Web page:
Taliban to Afghan Girls: Go to School, Drop Dead
About 150 high-school girls in the northern Afghanistan Takhar province drank poisoned water in their classrooms and fell ill Tuesday. The attack is a presumed calling card from hardliner Afghan sects. Hardliners consider the education of females to be an abomination rather than a human right.
The one bright sign that Afghan society was plodding out of the Dark Ages could be seen in the strides made for women’s rights.
The country’s Taliban government, sidelined from power by an American-led intervention in 2001, had enforced a strict ban on girls attending schools. Once the Taliban took to the hills, Afghan girls, particularly in Kabul, picked up their schoolbooks.
Education officials in the Takhar region, as reported by Al Jazeera, suspect Tuesday’s high-school poisoning was the work of so-called conservatives agitating for a return to the days when basic literacy was conserved for male minds only.
“We are 100 per cent sure that the water they drunk inside their classes was poisoned,” said Jan Mohammad Nabizada, a spokesman for education department in northern Takhar province.
“This is either the work of those who are against girls’ education or irresponsible armed individuals,” Nabizada said.
Some of the 150 girls were allowed to return home after hospital treatment; an unspecified number remained in critical condition.
Hardliner attacks on Afghan schoolgirls have a long precedent.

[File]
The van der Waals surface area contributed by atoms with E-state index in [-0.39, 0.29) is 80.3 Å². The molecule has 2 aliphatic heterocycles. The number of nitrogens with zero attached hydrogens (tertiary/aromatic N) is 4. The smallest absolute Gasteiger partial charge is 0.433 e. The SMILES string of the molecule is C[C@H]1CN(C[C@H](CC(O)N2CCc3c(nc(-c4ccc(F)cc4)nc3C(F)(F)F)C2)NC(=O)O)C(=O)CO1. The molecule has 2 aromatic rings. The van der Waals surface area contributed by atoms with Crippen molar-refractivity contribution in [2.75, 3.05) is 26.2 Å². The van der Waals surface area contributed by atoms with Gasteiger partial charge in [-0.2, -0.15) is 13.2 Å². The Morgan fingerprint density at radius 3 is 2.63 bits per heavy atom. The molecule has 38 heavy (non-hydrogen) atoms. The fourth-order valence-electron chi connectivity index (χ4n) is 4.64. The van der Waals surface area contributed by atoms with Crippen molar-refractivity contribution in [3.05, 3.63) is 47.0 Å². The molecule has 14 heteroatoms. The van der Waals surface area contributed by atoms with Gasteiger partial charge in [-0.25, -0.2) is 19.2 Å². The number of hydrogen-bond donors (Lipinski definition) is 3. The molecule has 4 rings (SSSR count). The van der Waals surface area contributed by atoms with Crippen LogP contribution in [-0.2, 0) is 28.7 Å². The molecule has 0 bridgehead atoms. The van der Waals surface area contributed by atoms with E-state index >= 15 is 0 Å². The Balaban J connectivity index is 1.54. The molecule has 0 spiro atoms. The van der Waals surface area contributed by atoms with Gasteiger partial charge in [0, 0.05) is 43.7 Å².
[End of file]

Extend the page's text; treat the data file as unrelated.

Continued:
- Seven Kabul schoolgirls were hospitalized by an August 28, 2010, poison gas attack on their classroom.
- Kabul hospitals treated schoolgirls poisoned in gas attacks on May 11, 2010.
- A May 10, 2010, poison attack on girls’ classrooms hospitalized dozens of girls in Kunduz province.
- Nearly 50 teenage girls were hospitalized by poison on May 11, 2009, in the norther town of Charikar.
- Sixteen schoolgirls were victims of a Taliban acid attack while walking to school on November 15, 2008.
This past weekend’s running gun, rocket, and grenade battles between Taliban insurgents and Western-backed Afghan security forces in the streets of Kabul are the loudest indication that security has failed to improve in the country since the 2001 American-led intervention.
The Taliban-aligned hardliners have never been so far from power that they were unable to reach out and kill the brother of interim President Hamid Karzai, stage suicidal hotel invasions, or siphon off U.S. aid funds. Our allies in the country, suspected mass murderers among them, can be as unsavory as our foes.
Following the coalition’s marginalization of the Taliban, the one bright sign that Afghan society was plodding out of the Dark Ages could be seen in the strides made for women’s rights. In Kabul, women rose on their heels and banded together to protest street harassment. This display of empowered femininity lasted for at least one afternoon. Perhaps its memory will inspire a future generation of Afghan women in their one-sided struggle against a society that treats females as chattel.
But, really, Afghanistan after the Taliban is a country where a rape victim being released from the obligation to marry her attacker is presented as proof that women’s rights are on the rise. The poisoning of these schoolgirls is meant to be a sign of things to come once the U.S. withdraws and the Taliban re-takes its seats in the Afghan parliament.
If you are female, Afghanistan is recognized as your most dangerous country on Earth.
Where else on the globe do women struggle with real and present risks to existence? Tell about it in comments.